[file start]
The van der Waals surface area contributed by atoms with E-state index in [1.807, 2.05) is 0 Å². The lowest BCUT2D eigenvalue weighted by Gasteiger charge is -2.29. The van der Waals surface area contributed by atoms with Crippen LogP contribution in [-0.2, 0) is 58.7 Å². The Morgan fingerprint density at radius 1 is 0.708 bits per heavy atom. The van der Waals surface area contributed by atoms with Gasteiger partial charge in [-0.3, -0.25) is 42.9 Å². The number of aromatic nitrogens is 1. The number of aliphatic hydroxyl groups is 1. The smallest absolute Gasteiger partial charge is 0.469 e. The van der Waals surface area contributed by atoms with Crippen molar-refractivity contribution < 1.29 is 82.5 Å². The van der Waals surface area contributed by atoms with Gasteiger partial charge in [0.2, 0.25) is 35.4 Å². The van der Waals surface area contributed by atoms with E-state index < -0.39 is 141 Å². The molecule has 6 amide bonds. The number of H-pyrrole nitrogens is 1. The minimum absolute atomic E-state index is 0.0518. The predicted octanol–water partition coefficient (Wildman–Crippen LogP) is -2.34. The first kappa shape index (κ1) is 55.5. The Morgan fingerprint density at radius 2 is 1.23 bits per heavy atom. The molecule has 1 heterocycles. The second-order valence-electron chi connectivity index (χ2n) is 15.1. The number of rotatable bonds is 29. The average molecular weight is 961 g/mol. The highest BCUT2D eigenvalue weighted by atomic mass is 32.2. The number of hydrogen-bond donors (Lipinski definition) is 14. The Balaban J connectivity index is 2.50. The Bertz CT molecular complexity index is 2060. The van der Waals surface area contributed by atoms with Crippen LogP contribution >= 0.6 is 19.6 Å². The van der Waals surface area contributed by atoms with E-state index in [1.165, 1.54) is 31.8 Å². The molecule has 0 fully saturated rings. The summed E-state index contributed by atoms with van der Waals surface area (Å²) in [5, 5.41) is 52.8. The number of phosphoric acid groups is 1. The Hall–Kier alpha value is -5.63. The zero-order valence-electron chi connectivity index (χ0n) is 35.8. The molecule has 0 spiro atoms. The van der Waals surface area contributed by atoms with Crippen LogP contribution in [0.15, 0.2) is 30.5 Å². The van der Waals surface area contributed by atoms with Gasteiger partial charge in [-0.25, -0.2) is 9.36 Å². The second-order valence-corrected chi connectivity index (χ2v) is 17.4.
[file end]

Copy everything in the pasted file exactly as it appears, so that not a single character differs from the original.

The van der Waals surface area contributed by atoms with E-state index in [1.807, 2.05) is 0 Å². The lowest BCUT2D eigenvalue weighted by Gasteiger charge is -2.29. The van der Waals surface area contributed by atoms with Crippen LogP contribution in [-0.2, 0) is 58.7 Å². The Morgan fingerprint density at radius 1 is 0.708 bits per heavy atom. The van der Waals surface area contributed by atoms with Gasteiger partial charge in [-0.3, -0.25) is 42.9 Å². The number of aromatic nitrogens is 1. The number of aliphatic hydroxyl groups is 1. The smallest absolute Gasteiger partial charge is 0.469 e. The van der Waals surface area contributed by atoms with Crippen molar-refractivity contribution < 1.29 is 82.5 Å². The van der Waals surface area contributed by atoms with Gasteiger partial charge in [0.2, 0.25) is 35.4 Å². The van der Waals surface area contributed by atoms with E-state index < -0.39 is 141 Å². The molecule has 6 amide bonds. The number of H-pyrrole nitrogens is 1. The minimum absolute atomic E-state index is 0.0518. The predicted octanol–water partition coefficient (Wildman–Crippen LogP) is -2.34. The first kappa shape index (κ1) is 55.5. The Morgan fingerprint density at radius 2 is 1.23 bits per heavy atom. The molecule has 1 heterocycles. The second-order valence-electron chi connectivity index (χ2n) is 15.1. The number of rotatable bonds is 29. The average molecular weight is 961 g/mol. The highest BCUT2D eigenvalue weighted by atomic mass is 32.2. The number of hydrogen-bond donors (Lipinski definition) is 14. The Balaban J connectivity index is 2.50. The Bertz CT molecular complexity index is 2060. The van der Waals surface area contributed by atoms with Crippen LogP contribution >= 0.6 is 19.6 Å². The van der Waals surface area contributed by atoms with E-state index in [1.165, 1.54) is 31.8 Å². The molecule has 0 fully saturated rings. The summed E-state index contributed by atoms with van der Waals surface area (Å²) in [5, 5.41) is 52.8. The number of phosphoric acid groups is 1. The Hall–Kier alpha value is -5.63. The zero-order valence-electron chi connectivity index (χ0n) is 35.8. The molecule has 0 spiro atoms. The van der Waals surface area contributed by atoms with Crippen LogP contribution in [0.15, 0.2) is 30.5 Å². The van der Waals surface area contributed by atoms with Gasteiger partial charge in [-0.25, -0.2) is 9.36 Å². The second-order valence-corrected chi connectivity index (χ2v) is 17.4.